I really don't like that news. I love Phoronix and read it every day. But I really disagree how Michael you provided this information:
1) Your opinion is given and not argumented. You state that internet won't exists without DRM, but it has for a long time now (with some exceptions)
2) You don't explain the technical concept behind that "standardization" so readers have to trust you but can't make their own opinion without reading technical documentation outside your news. So you provide little added value and doesn't gives the intellectual keys to thing about it. The fact is that with the current proposal, CDM's will always be arbitrary hidden and private code, connected to the EME API. So in substance:"There's not going to be an Internet without DRM, so while the Free Software Foundation and others may be against EME, it's at least a standardization on HTML5 rather than all the different DRM protection schemes in Flash, Silverlight, browser plug-ins, etc. "
- CDM's will have the same problems than current solutions : they will be compatible with operating systems only in function of the developpeur knowledge/will (or his employer one of course). So if that "standard" is accepted, probably that more content on the web won't be accessible to Linux and exotic/minor hardwares and softwares.
- CDM's will need to be downloaded and installed before viewing the website that use it (the code is external to the browser so, can we trust it? Probably that browsers will display a popup saying : this website need an external plugin to show its content. Do you want to install it? yes/no). So, more popups in our life and more unknown code to be installed from the web!
In my opinion, it's not something that will make the web better but worse!
I want to add that the main problem of the current press (except some of course, included Phoronix, most of the time) : is that they only relay the information without any more deeper analysis that helps reader to understand and make their opinion by themselves. I hope phoronix will keep their readers informed and enlightened by the news.
I suspect that the word "standard" makes automagically happy a lot of Linux' enthousiasts but it can be a trap, like the word "open-source" and others.
So what we're actually trying to do is put our money where our mouth is, do more than just give lip service about sharing, practice what we preach. If we teach our kids that sharing is good, surely we should lead by example? Surely we should also implement in the real world laws and infrastructures that allow sharing?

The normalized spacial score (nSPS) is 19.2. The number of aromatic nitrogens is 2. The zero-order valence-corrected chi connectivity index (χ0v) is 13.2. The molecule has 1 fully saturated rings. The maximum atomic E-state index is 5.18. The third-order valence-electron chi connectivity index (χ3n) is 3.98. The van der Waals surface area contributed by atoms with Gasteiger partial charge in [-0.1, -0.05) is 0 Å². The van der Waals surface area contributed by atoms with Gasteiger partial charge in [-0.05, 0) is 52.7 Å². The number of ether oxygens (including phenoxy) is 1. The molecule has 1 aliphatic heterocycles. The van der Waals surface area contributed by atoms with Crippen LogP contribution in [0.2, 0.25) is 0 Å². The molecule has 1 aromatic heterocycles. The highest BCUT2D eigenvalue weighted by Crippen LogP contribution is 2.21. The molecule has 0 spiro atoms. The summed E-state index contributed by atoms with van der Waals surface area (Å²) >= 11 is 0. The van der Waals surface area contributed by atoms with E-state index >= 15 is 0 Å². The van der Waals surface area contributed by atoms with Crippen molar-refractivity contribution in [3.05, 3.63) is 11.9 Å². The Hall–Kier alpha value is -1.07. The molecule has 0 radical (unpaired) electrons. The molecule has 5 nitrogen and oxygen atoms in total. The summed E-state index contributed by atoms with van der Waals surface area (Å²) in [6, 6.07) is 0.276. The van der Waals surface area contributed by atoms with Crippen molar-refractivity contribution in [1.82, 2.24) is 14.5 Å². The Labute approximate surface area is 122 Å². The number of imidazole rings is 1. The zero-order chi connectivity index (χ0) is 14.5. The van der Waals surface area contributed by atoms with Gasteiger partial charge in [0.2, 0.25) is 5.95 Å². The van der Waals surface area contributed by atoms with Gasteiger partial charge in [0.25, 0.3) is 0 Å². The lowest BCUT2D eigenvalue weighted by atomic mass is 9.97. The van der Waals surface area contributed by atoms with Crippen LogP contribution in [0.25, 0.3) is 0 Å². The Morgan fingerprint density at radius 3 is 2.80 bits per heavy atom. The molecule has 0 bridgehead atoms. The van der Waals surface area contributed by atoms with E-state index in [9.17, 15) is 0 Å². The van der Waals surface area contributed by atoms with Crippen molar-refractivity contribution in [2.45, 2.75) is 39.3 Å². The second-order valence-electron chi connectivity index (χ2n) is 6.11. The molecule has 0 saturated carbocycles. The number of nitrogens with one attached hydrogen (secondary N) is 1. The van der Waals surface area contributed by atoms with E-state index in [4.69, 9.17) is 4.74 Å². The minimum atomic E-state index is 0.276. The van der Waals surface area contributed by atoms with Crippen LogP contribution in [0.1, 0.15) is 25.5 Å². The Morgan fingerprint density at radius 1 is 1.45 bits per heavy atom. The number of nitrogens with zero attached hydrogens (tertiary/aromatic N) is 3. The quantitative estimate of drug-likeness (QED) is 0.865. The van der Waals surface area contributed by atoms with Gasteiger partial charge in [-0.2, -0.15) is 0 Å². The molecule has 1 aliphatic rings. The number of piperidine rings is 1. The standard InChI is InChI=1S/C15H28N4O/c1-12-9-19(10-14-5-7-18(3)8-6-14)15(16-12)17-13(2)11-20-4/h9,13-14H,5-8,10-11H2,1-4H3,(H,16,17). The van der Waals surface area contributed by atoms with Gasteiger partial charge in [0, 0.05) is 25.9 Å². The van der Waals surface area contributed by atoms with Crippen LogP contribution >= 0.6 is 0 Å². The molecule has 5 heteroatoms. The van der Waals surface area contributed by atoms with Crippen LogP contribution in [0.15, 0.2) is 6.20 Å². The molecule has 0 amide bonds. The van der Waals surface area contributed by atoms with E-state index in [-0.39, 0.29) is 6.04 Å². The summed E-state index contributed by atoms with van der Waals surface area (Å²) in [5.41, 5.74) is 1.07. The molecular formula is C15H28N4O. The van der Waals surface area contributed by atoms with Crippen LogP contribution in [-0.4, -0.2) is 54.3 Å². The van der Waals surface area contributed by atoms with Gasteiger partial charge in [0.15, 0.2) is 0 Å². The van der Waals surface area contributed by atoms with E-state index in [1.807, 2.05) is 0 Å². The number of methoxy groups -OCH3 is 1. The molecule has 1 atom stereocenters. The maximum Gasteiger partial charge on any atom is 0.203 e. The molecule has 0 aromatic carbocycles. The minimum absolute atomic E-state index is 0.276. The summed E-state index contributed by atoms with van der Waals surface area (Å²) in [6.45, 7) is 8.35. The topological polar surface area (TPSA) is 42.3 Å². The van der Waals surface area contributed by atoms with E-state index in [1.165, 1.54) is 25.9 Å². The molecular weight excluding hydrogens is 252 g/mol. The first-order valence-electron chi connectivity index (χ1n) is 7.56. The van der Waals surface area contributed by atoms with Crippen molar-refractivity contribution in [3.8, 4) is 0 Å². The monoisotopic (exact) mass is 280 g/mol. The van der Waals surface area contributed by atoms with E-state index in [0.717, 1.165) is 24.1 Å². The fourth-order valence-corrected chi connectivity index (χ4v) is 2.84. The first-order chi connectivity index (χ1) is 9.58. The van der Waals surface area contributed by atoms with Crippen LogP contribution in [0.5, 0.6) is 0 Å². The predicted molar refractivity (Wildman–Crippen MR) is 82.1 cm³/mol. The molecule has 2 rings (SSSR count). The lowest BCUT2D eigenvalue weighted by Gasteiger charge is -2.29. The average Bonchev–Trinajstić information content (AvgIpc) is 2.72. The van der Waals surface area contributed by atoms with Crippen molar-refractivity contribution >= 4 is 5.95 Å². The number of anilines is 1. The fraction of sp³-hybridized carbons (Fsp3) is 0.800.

And there's nothing counterproductive about that. Some content producers do all they can to fight the idea of sharing... so what? We don't have to pander to them. They have to pander to US, because we are the ones where their money comes from. The onus is on THEM to develop their service to be so good that people will find it easier, more convenient, to buy from them than pirate their content through torrent. Or alternatively, build their business model around sharing, so that it doesn't matter if people share their content - or better yet, take advantage of that sharing network, use that distribution network for free, get free hype, monetize later (or before, whatever works).
Sharing *can* be good, but it isn't always so (consider: sharing secrets). You seem to be trying to take the morals outlined in books for children, declare them as absolute and then apply them to the world, regardless of context.
Music was being pirated online long before that same music was being sold online. That they then switched to selling it online surely doesn't make the piracy okay?Originally Posted by dee.
Under your system the GPL wouldn't work. The system you are talking about essentially describes the abolition of the notion of copyright: everything would be free to share with anybody and the author would have no say in how their works are used. The GPL couldn't exist without copyright, neither could the BSD license.
Somehow though, when you take that sharing out of a library and do it online, it stops being a good thing and is called a crime. That's just absurd. The sharing of information, entertainment, content, is something that enrichens all of mankind.